Discovered in the eighteenth century and studied ever since, the important archaeological area is now part of the Parco Archeologico, which contains a number of architectural works.
The Theatre, which was built in AD 43 and dedicated to the emperor Claudius, was built in brick with vaults in stone.
It adopted the classic layout used by the Romans for such buildings, with the auditorium and orchestra in a semicircle, and the stage complex in front.
The well-preserved structure, which has good static qualities, is the venue for an outstanding theatre season in the summer.
The ruins of the 5000-seat elliptical Amphitheatre, built in the first century AD, are close by.
Other archaeological remains from Roman times include the Well, which can still be used, the “Bagni della Regina” (the queen’s baths), a trapezoidal aqueduct reservoir, and the remains of the “Terme” (thermal baths).
The Museo Archeologico in Ascoli contains important finds from the various excavation campaigns.
The Archaeological Park of Cupra Marittima
The Roman settlement was located at Civita, on a small hill in Val Menocchia, not far from the modern town.
First a Municipium and then a Colonia Augustea, and ascribed to the Velina tribe, its importance was due to its natural harbour.
The territory of the Ager Cuprensis was was incorporated in the Regio V Picenum, one of the Augustan regions, and it was known for its high-quality farm produce.
A wealth of Roman artefacts.
The remains of the Forum, the Augustan podium with a flight of steps, and two more recent brickwork arches have all been unearthed.
Along the Adriatic state road, just outside the Roman city, visitors can admire the ruins of a suburban seaside villa with a frescoed nymphaeum (2nd-3rd cent.).
Ancient sources (Strabo, Geographica) refer to the existence of a sanctuary dedicated to the goddess Cupra.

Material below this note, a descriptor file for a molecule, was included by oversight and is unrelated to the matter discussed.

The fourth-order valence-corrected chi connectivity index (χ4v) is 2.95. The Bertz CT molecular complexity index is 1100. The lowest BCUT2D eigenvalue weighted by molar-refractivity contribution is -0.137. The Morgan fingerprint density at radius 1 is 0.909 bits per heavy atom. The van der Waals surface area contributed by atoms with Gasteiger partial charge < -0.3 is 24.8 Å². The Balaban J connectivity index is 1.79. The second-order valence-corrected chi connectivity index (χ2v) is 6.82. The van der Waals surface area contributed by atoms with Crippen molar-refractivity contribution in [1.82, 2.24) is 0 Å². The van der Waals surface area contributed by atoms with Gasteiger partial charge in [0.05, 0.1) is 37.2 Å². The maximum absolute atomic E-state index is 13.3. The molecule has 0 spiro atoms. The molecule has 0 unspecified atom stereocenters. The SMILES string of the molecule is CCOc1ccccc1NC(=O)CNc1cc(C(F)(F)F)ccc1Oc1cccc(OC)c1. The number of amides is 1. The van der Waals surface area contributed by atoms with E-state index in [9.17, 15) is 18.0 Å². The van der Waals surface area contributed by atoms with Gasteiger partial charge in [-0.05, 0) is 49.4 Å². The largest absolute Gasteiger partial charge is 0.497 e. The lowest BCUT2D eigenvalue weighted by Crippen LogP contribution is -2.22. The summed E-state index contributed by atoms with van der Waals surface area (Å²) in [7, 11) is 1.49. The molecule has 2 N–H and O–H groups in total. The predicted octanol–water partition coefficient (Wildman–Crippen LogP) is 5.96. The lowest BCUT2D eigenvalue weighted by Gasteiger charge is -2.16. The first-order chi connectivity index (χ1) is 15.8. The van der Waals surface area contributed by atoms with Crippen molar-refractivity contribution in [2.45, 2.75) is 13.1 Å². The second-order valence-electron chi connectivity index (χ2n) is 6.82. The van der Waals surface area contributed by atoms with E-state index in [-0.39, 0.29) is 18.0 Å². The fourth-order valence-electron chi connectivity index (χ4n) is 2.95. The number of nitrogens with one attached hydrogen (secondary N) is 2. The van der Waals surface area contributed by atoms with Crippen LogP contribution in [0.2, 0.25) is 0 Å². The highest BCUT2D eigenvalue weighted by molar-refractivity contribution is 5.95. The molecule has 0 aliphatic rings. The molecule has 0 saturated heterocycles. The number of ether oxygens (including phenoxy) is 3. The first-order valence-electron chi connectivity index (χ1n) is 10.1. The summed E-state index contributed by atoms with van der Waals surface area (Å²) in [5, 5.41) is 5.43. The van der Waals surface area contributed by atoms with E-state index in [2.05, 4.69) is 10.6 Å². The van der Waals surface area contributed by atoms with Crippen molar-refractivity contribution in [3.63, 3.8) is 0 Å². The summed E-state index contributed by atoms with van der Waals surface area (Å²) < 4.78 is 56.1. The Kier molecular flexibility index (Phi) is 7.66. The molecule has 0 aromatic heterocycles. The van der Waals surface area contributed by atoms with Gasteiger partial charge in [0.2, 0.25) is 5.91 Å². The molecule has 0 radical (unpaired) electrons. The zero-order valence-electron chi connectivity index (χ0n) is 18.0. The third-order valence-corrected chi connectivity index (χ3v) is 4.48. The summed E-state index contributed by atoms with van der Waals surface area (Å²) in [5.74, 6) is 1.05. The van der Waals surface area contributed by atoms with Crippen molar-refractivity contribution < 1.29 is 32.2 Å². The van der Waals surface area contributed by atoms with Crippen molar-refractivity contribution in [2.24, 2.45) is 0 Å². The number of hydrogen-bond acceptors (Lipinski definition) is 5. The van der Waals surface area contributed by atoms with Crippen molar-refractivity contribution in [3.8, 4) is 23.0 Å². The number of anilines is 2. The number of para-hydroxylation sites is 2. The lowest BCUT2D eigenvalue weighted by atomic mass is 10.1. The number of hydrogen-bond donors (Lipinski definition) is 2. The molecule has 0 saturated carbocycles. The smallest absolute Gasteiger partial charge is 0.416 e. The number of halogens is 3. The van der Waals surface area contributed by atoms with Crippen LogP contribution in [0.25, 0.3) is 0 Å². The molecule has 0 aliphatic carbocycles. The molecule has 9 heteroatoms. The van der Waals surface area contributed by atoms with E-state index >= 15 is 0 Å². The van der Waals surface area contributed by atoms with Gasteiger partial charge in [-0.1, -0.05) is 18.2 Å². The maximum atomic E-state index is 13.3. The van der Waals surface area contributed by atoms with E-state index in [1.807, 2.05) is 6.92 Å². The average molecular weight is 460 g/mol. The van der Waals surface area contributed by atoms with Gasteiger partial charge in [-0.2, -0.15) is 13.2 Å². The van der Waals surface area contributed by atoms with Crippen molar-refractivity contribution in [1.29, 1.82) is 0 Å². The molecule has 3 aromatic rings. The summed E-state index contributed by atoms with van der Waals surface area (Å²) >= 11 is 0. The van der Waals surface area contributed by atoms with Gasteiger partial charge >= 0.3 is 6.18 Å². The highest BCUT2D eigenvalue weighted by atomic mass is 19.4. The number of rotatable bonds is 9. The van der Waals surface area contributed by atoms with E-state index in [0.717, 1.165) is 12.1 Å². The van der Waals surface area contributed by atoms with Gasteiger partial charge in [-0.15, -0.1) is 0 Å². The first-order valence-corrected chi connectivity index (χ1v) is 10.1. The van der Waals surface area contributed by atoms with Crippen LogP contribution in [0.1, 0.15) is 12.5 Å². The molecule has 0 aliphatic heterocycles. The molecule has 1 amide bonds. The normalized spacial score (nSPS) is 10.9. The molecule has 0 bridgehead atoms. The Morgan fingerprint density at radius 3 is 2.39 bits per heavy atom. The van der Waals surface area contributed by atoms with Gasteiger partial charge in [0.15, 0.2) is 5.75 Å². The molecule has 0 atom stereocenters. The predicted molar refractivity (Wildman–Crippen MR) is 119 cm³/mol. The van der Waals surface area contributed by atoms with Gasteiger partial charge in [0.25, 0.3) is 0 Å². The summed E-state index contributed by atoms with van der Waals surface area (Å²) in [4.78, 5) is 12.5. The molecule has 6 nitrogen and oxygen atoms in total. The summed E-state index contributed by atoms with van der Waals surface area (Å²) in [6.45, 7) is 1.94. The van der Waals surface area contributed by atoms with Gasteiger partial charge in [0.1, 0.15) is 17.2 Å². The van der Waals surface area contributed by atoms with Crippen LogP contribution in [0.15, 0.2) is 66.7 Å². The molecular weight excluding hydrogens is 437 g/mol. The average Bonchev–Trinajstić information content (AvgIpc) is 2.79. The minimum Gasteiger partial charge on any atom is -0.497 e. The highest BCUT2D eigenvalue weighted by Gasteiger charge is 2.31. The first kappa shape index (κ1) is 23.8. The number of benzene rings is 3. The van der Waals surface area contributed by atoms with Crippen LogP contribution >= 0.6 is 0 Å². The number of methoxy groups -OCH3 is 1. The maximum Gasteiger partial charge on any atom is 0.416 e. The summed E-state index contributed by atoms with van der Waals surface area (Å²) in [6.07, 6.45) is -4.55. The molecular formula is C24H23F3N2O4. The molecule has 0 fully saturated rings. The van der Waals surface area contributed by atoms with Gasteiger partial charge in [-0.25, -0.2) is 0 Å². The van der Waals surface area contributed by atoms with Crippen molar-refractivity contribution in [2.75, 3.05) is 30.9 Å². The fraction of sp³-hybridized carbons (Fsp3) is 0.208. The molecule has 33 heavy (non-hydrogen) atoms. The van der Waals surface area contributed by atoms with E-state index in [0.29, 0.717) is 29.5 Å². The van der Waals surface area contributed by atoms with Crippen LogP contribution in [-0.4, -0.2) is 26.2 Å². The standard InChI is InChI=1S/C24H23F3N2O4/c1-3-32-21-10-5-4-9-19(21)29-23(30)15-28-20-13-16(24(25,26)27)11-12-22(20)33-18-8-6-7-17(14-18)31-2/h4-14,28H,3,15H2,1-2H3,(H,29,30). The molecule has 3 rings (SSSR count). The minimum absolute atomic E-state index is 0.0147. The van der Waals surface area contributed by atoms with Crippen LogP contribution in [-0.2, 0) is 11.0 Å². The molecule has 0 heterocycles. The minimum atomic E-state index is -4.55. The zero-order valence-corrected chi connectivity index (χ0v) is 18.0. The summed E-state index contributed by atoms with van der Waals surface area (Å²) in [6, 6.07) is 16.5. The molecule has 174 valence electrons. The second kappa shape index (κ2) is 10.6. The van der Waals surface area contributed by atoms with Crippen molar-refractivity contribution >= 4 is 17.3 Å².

This was founded by the Tyrrhenians, who gave the name Cupra to Hera, in the area of Cupra Marittima, which itself takes its name from the ancient cult.
The goddess Cupra was particularly venerated by the Piceni.
The Museo Archeologico contains material from both the Piceni and Roman ages, from past and recent archaeological excavations, illustrating the daily life and identity of Cupra.
The Hellenistic Sanctuary of Monte Rinaldo
In the contrada of La Cuma di Monte Rinaldo, in a typically Piceno setting, with cultivated hills and querce camporili (oak trees planted at the centre of fields to provide shade), a sanctuary built by the Romans in the Hellenistic style in the late Republican era (2nd-3rd century BC) was discovered in the 1960s.
The archaeological site, on which work started in 1957, has not yet been fully explored.
We do not know to which divinity the temple was dedicated and on which city it depended, even though some scholars refer it to Novana, the mysterious city mentioned by Pliny the Elder, the whereabouts of which remain unknown.
The buildings were arranged on a series of terraces, with the stoa on the highest part acting as a scenic backdrop.
Villae rusticae, still to be unearthed, were built around the temple and were still inhabited in the early Middle Ages.
The complex consists of an open gallery 66 metres in length, a temple, and a rectangular building.
The arcade consists of a wall in blocks of sandstone and two parallel rows of columns, also made of sandstone.
The ones at the centre are Ionic, and the lower ones at the sides are Doric.
The ruins of the three-cella temple, with columns of the Tuscan order on the façade, lie to the south.
Traces of fire have been found, probably caused during the bloody Social Wars.
As in other sacred places in the Etruscan-Italic area, the gallery and temple were clad in terracotta elements that not only protected the wooden beams of the building but were also used for decorative purposes.
Several heads – both female and male – and parts of earthenware statues from the pediment have been found.
Scholars agree on the importance of the site, partly due to its considerable size, and on the reasons for its abandonment, which was caused by landslips.
The place was certainly important for the local population in the area.
The sacred complex was built near a spring: the presence of a well, between the temple and the gallery, and the remains of conduits, suggest that a cult related to water was practised in the sanctuary, because: “…water appears to be the natural constituent element of this sacred place.
And indeed water was used for the sanatio (healing) rites that were common in the central Italic area, with documentary evidence for them also on the Adriatic side.
These rites have been substantiated on Monte Rinaldo by the discovery of terracottas in the form of ex-votos from the third to the first century BC, in which, together with anatomical votive symbols (hands and feet), there are also heads, draped statuettes and oxen.” The discovery of these ex-votos attests to a confident and optimistic popular religious feeling, which has never disappeared altogether, for it still remains today.